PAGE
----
Her tent wasn’t supposed to be in Buchanan Square.
Tired of dealing with discrimination in general and abuse from landlords in particular, Ramona Shirt says she was packing up her apartment with a camping trip in mind when an impulse took hold of her.
“I was packing up my house and I was going to go travelling with my kids,” she says. “I just wanted to go and be in the bush and away from society.”
She didn’t. In fact, she did something like the opposite.
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“It’s like something just took over my body. Next thing you know I ran into city hall – exactly what my grandma did . . . I said, ‘Where’s the mayor’s office?’”
After conferring with a staffer at Coquitlam city hall, Shirt had one more question. “Can [the mayor] see my tent if I put it right there?”
Told the mayor could indeed see her tent, Shirt pitched that tent on June 8.
A Cree woman from Cold Lake First Nations, Shirt was raised in Treaty 6 territory in Alberta.
Shirt isn’t her legal name. However, she prefers it to the surname given to her father when he was adopted during the Sixties Scoop.
The name Shirt also has a special resonance. In the spring of 1969, Shirt’s grandmother, Lillian Piché, Shirt, erected a teepee outside Edmonton’s city hall.
“She was protesting for Indigenous rights and human rights and those same problems are still going on,” Shirt says. “If anything, the crisis is even worse.”
Getting to Coquitlam
Besides the Sixties Scoop, Shirt discusses the torment her mother and grandmother suffered in residential schools. Shirt talks about being in an abusive relationship, struggling with addiction and being in and out of jail in Alberta.
She says she moved to the Tri-Cities to have a fresh start with her children, both of whom love the ocean and the outdoors.
Both of children have disabilities. Shirt has severe social anxiety.
Navigating an often unforgiving housing market while trying to support her children has been a challenge, Shirt says.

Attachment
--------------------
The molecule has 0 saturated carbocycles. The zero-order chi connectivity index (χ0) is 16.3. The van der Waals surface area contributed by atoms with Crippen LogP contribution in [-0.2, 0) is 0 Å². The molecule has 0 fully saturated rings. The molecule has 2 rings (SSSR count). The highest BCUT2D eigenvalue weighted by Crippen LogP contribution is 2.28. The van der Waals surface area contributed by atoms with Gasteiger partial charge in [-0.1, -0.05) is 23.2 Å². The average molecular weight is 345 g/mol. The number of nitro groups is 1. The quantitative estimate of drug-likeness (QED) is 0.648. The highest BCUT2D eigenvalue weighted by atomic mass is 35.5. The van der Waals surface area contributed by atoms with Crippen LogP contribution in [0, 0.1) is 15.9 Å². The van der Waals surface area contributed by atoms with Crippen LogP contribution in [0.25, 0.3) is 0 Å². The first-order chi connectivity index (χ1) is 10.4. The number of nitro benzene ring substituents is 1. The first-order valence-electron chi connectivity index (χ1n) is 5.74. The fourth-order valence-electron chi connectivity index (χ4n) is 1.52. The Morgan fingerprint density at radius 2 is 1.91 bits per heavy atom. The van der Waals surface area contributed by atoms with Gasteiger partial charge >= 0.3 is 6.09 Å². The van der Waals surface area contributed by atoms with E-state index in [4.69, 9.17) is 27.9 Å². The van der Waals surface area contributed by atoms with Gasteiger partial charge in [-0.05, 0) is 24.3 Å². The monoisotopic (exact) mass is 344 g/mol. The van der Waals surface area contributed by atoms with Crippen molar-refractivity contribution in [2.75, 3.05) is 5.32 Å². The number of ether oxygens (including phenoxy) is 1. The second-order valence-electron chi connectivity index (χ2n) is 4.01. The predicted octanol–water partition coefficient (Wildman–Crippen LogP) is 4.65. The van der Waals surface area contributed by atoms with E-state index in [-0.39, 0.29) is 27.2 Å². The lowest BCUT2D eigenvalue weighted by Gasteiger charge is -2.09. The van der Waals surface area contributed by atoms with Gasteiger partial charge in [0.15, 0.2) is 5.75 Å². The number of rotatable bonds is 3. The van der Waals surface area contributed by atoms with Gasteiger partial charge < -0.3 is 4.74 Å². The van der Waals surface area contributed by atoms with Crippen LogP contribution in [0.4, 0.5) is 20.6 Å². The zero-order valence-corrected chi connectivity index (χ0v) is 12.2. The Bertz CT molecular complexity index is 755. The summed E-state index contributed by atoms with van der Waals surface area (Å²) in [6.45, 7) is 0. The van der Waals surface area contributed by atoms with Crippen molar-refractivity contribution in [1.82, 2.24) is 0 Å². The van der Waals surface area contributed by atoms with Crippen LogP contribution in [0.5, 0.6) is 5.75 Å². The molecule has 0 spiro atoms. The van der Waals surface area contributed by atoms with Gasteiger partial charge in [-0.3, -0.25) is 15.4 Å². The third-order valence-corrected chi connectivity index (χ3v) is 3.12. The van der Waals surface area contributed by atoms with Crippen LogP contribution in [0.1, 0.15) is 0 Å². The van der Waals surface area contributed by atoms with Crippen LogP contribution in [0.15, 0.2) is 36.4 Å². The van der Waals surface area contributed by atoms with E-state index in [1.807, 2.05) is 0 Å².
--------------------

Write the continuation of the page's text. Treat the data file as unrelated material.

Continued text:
“There’s a lot of short-terms solutions for housing,” Shirt says.
Shirt says she’s moved three times since arriving, including one stay at a women’s shelter. She’s currently facing eviction.
“How can I know my neighbours when I’m bouncing around?” she asks.
Camping out in Coquitlam is a plea to recognize the challenges faced by both the Indigenous and disabled communities.
Shirt likens the abuse of Indigenous children in residential schools to the mistreatment of patients at mental hospitals.
“There needs to be a whole worldwide disability movement,” she says. “The barriers we face are systemic.”
A light rain is falling when we wrap up our interview. Shirt says she’ll pack up the tent in the evening, sleep at home, and then head back to Buchanan Square the next morning and the next.
The square is generally cheerful. Young people play table tennis on one side. Kids amble up the slide leading to city hall.
But while some people are dismissive of her protest, Shirt says she’s also heard from well wishers.
“I’ve never felt more support since being here,” she says.
Asked how long she’ll be here, Shirt laughs.
“As long as it takes,” she says. And then she heads into the tent with her kids.